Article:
Woodward, Okla. —
City leaders used Monday's monthly Chamber of Commerce luncheon to unveil plans for the proposed new central fire station and 34th Street widening project.
Woodward city commissioners set an Aug. 13 election date for a proposed half-cent sales tax increase to fund both projects, which are projected to cost a total of $14.5 million. The increase, which has been proposed for a 15-year term, would (combined with continuation of a current half-cent capital improvement tax which is also on the ballot) increase the city's total sales tax base to 4 cents per dollar, matching rates already in place in a number of similar communities including Weatherford, El Reno, Elk City, Clinton, Yukon and Guymon. Woodward would still remain below other communities including Alva which has a 4.25 cent rate, and Watonga, which has a 5 cent rate.
City Manager Alan Riffel said the sales tax increase is "a public safety initiative."
"Anytime you're talking about a new fire station or a new traffic corridor, you're talking about public safety," he said.
FIRE STATION TO OFFER IMPROVED RESPONSE TIMES, MORE ROOM
Riffel explained the new fire station will improve public safety by relocating personnel and equipment from it's current 80-year-old, "decaying" facility on a "dangerous" and busy intersection to a brand new facility with room to grow on a site where they will have signal control access for improved response times.
City commissioners approved the purchase of the old Golden Corral property at the intersection of 8th St. and Williams Ave. last year as the location for the new fire station.
But the new location isn't the only thing that will help firefighters improve response times. Almost everything about the new station's design is geared toward helping firefighters be able to get in their vehicles and get out to an emergency scene as quickly as possible.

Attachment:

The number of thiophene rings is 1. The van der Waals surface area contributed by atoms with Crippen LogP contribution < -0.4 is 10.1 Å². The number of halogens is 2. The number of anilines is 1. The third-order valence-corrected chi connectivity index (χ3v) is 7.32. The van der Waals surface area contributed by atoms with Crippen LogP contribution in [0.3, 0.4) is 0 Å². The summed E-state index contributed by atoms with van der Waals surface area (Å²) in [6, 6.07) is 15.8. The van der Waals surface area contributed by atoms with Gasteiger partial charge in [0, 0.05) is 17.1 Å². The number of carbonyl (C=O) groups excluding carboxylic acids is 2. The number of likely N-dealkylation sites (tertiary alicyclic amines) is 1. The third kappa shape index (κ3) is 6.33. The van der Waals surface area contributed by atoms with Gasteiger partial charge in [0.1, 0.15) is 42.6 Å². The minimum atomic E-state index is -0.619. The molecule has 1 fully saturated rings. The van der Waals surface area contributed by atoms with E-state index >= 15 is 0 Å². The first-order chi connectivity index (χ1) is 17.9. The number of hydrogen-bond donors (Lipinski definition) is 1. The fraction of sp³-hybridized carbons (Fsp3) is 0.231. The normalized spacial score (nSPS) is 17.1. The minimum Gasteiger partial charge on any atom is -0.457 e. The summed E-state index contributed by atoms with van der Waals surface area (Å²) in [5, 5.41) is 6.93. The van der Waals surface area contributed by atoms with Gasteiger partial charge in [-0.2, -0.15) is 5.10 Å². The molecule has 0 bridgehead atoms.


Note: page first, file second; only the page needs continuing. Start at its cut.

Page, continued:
This includes some of the proposed station's new amenities, such as an on-site fitness center. Riffel noted that currently firefighters have to leave their station area and go to another nearby building to use fitness equipment, which can impact response times should an emergency occur while they're working out. But with the new station, he said the fitness center would be on the second floor of the facility along with all the other living space for the firefighters, and not more than a few feet away from a pole that they can slide down into the equipment bay and then drive out to the emergency.
Because of the proposed size of the new station, almost 28,000 square feet, Riffel said there will be 2 poles for the firefighters to use to help increase access to the equipment bay on the first floor.
In addition to the fitness center, the new fire station would include a spacious kitchen, a day room area, sleeping quarters, bathrooms, and a training/conference room all on the second level. Then on the first level there will be an administrative area with offices and a lobby, a total of 8 apparatus bays, including 5 pull-through bays and 3 shorter rear-entry bays, along with an indoor wash bay where firefighters can clean their equipment.
Riffel previously told The News that the larger size of the proposed new station would essentially double the equipment room available, and would allow the fire department to once again house some of its equipment that has been placed in other locations. This includes bringing the new 95-foot ladder truck from Station 2 along 22nd St. north of the railroad tracks back into the central fire station, as well as bring the fire department's hazmat unit back from being housed at the old armory so that it's once again at a WFD facility.
Riffel said the additional equipment space will not only better handle current equipment needs but will also leave some room for additional equipment.